Non-Fiction

On Running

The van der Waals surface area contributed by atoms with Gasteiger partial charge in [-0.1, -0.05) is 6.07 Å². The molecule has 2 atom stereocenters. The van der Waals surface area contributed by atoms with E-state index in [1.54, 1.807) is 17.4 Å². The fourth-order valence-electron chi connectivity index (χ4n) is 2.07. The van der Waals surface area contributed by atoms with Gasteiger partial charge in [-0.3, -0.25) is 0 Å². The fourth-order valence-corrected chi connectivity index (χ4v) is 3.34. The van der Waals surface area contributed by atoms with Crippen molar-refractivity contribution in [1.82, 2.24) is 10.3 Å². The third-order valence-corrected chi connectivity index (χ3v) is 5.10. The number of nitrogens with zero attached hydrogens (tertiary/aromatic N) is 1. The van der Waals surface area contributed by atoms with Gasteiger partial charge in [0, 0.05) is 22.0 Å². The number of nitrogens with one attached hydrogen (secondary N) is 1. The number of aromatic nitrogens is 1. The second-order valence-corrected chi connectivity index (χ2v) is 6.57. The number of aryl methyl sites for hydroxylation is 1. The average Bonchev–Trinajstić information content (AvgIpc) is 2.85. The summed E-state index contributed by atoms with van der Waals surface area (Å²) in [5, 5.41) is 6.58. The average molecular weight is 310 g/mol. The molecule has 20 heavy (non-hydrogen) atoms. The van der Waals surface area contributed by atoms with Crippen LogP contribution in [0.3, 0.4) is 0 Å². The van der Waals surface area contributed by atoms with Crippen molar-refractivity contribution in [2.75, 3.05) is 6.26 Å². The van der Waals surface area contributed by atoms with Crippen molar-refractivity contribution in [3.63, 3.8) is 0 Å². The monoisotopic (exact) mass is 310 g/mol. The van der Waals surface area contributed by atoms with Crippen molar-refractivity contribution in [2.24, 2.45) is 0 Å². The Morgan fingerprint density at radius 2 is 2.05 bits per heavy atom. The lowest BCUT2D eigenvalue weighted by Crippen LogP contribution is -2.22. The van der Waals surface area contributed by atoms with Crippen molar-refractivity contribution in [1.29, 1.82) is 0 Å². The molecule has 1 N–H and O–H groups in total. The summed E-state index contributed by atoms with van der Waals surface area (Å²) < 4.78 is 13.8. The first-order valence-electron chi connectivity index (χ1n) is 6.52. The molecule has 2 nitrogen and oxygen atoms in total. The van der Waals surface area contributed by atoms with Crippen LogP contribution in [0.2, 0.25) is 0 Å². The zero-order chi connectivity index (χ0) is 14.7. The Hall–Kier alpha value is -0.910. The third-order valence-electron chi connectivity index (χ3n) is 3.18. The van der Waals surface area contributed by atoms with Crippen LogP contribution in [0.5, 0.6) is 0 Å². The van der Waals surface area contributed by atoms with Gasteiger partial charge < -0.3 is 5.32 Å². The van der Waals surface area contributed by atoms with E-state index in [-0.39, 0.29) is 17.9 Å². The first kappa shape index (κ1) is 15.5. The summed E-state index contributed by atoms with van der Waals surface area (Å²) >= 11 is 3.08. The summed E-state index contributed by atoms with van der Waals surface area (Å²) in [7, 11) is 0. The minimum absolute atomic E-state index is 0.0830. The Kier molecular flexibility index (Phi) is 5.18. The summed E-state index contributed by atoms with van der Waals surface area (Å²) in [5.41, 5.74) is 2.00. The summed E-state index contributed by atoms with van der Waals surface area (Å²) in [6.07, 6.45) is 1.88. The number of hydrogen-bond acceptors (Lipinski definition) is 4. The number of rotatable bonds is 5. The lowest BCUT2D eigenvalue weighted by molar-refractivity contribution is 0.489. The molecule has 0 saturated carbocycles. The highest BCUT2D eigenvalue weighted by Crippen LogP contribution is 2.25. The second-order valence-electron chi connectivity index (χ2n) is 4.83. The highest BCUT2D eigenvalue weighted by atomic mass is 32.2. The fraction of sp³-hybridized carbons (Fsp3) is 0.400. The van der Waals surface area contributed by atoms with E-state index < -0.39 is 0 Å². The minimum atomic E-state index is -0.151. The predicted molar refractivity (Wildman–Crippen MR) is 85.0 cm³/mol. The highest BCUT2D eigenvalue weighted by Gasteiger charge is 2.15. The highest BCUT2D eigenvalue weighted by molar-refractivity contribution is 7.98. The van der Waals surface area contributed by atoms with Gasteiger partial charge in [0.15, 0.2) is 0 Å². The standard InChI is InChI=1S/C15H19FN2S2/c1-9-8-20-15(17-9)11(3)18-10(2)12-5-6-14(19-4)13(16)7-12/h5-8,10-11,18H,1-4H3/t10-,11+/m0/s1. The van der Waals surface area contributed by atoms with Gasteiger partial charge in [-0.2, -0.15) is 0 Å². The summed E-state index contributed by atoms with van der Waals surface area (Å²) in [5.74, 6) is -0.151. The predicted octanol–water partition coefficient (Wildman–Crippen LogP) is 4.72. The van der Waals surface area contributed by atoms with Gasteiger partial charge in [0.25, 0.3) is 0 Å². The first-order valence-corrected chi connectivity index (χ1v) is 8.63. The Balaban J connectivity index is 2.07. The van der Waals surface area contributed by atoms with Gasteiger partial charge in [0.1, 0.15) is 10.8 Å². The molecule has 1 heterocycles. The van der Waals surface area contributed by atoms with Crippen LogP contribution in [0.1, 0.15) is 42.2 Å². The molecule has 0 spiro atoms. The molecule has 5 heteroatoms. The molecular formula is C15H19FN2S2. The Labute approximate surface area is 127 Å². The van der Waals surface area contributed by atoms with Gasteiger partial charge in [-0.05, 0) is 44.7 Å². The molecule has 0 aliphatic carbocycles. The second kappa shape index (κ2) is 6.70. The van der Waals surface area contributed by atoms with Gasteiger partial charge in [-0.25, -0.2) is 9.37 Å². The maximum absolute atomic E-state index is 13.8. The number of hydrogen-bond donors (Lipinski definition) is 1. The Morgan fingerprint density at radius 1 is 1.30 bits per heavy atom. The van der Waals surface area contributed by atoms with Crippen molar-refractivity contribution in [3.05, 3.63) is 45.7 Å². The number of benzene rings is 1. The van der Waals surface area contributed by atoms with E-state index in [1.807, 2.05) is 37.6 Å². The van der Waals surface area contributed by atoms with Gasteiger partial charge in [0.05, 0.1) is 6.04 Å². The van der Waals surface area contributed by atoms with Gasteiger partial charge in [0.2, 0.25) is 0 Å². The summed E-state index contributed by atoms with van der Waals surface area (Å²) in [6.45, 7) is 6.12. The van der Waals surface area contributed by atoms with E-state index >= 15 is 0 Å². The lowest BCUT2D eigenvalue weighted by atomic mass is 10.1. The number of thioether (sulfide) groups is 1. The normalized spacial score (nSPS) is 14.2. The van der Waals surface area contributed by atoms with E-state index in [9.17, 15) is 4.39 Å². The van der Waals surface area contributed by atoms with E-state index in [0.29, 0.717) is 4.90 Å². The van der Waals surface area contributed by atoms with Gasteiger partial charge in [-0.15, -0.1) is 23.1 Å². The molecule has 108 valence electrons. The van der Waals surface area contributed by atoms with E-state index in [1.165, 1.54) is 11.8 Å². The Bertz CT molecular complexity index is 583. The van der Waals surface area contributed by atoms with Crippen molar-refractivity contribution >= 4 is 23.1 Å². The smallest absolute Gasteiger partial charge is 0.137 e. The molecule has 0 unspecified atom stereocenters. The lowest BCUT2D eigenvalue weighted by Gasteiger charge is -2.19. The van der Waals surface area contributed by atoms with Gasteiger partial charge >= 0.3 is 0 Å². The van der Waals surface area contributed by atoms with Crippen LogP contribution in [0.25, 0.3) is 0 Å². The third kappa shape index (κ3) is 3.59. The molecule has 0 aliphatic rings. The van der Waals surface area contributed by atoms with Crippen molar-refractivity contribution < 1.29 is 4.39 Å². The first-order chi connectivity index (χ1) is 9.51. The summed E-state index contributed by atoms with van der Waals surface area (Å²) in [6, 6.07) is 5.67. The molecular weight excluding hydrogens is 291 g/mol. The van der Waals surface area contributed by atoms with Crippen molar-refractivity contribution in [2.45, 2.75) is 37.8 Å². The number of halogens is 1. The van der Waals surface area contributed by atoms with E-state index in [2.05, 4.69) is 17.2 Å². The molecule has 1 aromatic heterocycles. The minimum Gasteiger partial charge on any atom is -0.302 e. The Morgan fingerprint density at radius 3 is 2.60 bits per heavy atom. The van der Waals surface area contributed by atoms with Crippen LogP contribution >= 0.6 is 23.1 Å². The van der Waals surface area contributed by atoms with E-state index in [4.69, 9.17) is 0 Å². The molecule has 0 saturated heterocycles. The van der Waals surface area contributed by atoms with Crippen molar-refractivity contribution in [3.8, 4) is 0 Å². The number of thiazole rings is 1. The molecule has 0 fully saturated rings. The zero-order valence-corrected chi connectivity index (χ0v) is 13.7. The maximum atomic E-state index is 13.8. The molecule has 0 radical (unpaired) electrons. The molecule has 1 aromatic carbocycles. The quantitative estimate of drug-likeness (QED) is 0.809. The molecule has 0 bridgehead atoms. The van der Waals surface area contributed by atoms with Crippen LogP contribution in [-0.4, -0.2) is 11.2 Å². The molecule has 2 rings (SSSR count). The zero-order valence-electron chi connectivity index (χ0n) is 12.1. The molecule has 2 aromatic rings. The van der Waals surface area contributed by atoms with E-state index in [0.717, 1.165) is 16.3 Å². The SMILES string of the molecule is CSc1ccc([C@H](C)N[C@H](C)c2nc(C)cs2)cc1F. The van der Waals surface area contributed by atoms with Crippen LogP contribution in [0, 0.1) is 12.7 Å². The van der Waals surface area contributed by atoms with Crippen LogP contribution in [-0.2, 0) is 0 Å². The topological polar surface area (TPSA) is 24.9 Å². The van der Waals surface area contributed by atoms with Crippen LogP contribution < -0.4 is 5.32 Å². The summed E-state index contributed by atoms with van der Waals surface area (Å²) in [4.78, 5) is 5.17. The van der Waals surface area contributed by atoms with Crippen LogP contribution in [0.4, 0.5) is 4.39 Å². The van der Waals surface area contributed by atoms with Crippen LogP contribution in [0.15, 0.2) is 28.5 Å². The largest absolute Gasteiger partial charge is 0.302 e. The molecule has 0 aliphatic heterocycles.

Awareness of my body is usually accompanied by dread. As with public speaking, confrontation, or anything else requiring antiperspirant, I tend to project my most maliciously judgmental thoughts, fears, and feelings about myself onto the collective conscious of my audience. Some of my most agonizing memories are of moments when I was most aware of my physical self. It’s as if my body is a drunk friend at a party, who everyone knows I invited, and is slurring in people’s faces, “Yess, weyare old pals. Weyare like thissss. W’go waybak.” And although we’re not the same, by association we are. There was the time my body knocked on the bathroom door and popped his head in while I was taking a bath with my younger brother. “Don’t you know you’re too old for this shit?” he said. “Has it seriously not occurred to you yet? What are you, six? Seven? Get outta the tub and take a shower like a man.” Or one summer when I was at the YMCA and saw that a lifeguard (and here I’m not so sure if my memory is accurate or if it’s a self-constructed myth in the narrative of my personal shame) had a chain linked between his pierced navel and nipple. All of the sudden I became aware that I had nipples, too—and they were exposed. “Everyone!” my body called out. “Look, he’s got nipples!” And then of course 2000 through 2004, the years in which puberty burned brightest. Even today, I take off my shirt at the pool or the beach with a feigned nonchalance that I am still crafting. It does seem sort of surprising then that I would find pleasure in something I once stuck a finger down my throat to avoid doing in gym class (without success)—running.   Continue reading

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